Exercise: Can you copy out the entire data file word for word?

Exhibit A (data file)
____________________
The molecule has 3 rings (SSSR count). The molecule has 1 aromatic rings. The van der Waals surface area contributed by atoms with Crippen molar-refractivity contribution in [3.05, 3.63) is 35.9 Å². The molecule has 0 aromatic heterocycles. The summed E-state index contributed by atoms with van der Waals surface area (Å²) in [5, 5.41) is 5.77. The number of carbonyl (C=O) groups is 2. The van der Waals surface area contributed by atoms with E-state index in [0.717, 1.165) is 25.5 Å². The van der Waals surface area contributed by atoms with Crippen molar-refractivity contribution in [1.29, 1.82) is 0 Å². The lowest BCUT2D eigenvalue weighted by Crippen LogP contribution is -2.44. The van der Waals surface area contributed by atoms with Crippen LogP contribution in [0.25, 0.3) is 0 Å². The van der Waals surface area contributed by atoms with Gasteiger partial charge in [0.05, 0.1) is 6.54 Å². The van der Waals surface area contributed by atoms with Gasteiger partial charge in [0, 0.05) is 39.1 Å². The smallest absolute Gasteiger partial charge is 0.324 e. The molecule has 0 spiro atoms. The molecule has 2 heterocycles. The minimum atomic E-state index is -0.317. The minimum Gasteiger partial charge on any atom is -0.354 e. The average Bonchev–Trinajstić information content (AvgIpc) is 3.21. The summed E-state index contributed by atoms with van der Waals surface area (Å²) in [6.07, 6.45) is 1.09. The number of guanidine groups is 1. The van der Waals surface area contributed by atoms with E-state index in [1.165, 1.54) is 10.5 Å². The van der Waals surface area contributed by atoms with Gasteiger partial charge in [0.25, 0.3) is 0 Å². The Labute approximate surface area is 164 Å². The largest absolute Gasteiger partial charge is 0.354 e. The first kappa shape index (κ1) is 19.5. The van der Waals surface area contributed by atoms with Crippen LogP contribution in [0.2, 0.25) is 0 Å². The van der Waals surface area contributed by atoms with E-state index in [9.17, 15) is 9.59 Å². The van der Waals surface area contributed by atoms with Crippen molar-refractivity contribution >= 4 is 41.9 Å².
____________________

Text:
The molecule has 3 rings (SSSR count). The molecule has 1 aromatic rings. The van der Waals surface area contributed by atoms with Crippen molar-refractivity contribution in [3.05, 3.63) is 35.9 Å². The molecule has 0 aromatic heterocycles. The summed E-state index contributed by atoms with van der Waals surface area (Å²) in [5, 5.41) is 5.77. The number of carbonyl (C=O) groups is 2. The van der Waals surface area contributed by atoms with E-state index in [0.717, 1.165) is 25.5 Å². The van der Waals surface area contributed by atoms with Crippen molar-refractivity contribution in [1.29, 1.82) is 0 Å². The lowest BCUT2D eigenvalue weighted by Crippen LogP contribution is -2.44. The van der Waals surface area contributed by atoms with Crippen LogP contribution in [0.25, 0.3) is 0 Å². The van der Waals surface area contributed by atoms with Gasteiger partial charge in [0.05, 0.1) is 6.54 Å². The van der Waals surface area contributed by atoms with Gasteiger partial charge in [0, 0.05) is 39.1 Å². The smallest absolute Gasteiger partial charge is 0.324 e. The molecule has 0 spiro atoms. The molecule has 2 heterocycles. The minimum atomic E-state index is -0.317. The minimum Gasteiger partial charge on any atom is -0.354 e. The average Bonchev–Trinajstić information content (AvgIpc) is 3.21. The summed E-state index contributed by atoms with van der Waals surface area (Å²) in [6.07, 6.45) is 1.09. The number of guanidine groups is 1. The van der Waals surface area contributed by atoms with E-state index in [1.165, 1.54) is 10.5 Å². The van der Waals surface area contributed by atoms with Gasteiger partial charge in [0.25, 0.3) is 0 Å². The Labute approximate surface area is 164 Å². The largest absolute Gasteiger partial charge is 0.354 e. The first kappa shape index (κ1) is 19.5. The van der Waals surface area contributed by atoms with Crippen LogP contribution in [0.2, 0.25) is 0 Å². The van der Waals surface area contributed by atoms with E-state index in [9.17, 15) is 9.59 Å². The van der Waals surface area contributed by atoms with Crippen molar-refractivity contribution >= 4 is 41.9 Å².